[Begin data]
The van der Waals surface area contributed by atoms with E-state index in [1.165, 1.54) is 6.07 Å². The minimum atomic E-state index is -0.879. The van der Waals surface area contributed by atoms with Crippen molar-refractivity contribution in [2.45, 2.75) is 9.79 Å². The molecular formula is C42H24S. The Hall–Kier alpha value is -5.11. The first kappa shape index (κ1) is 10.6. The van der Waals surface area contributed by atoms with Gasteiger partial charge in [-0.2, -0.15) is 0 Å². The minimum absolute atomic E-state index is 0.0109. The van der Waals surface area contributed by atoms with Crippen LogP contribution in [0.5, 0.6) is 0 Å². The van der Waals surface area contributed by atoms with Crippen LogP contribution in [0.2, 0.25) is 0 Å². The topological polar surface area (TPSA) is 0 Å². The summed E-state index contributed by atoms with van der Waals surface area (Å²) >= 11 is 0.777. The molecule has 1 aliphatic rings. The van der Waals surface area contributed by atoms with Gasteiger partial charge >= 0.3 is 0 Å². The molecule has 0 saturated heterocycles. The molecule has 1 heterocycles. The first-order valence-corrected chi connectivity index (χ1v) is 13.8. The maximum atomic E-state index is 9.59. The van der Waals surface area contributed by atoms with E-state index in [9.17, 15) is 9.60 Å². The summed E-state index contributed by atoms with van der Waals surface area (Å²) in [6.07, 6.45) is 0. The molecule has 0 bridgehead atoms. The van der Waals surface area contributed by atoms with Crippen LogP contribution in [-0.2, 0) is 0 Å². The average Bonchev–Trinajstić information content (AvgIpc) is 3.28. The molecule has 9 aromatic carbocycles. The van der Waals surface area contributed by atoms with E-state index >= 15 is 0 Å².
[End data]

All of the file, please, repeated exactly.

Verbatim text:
The van der Waals surface area contributed by atoms with E-state index in [1.165, 1.54) is 6.07 Å². The minimum atomic E-state index is -0.879. The van der Waals surface area contributed by atoms with Crippen molar-refractivity contribution in [2.45, 2.75) is 9.79 Å². The molecular formula is C42H24S. The Hall–Kier alpha value is -5.11. The first kappa shape index (κ1) is 10.6. The van der Waals surface area contributed by atoms with Gasteiger partial charge in [-0.2, -0.15) is 0 Å². The minimum absolute atomic E-state index is 0.0109. The van der Waals surface area contributed by atoms with Crippen LogP contribution in [0.5, 0.6) is 0 Å². The van der Waals surface area contributed by atoms with Crippen LogP contribution in [0.2, 0.25) is 0 Å². The topological polar surface area (TPSA) is 0 Å². The summed E-state index contributed by atoms with van der Waals surface area (Å²) >= 11 is 0.777. The molecule has 1 aliphatic rings. The van der Waals surface area contributed by atoms with Gasteiger partial charge >= 0.3 is 0 Å². The molecule has 0 saturated heterocycles. The molecule has 1 heterocycles. The first-order valence-corrected chi connectivity index (χ1v) is 13.8. The maximum atomic E-state index is 9.59. The van der Waals surface area contributed by atoms with E-state index in [9.17, 15) is 9.60 Å². The summed E-state index contributed by atoms with van der Waals surface area (Å²) in [6.07, 6.45) is 0. The molecule has 0 bridgehead atoms. The van der Waals surface area contributed by atoms with Crippen LogP contribution in [-0.2, 0) is 0 Å². The average Bonchev–Trinajstić information content (AvgIpc) is 3.28. The molecule has 9 aromatic carbocycles. The van der Waals surface area contributed by atoms with E-state index >= 15 is 0 Å².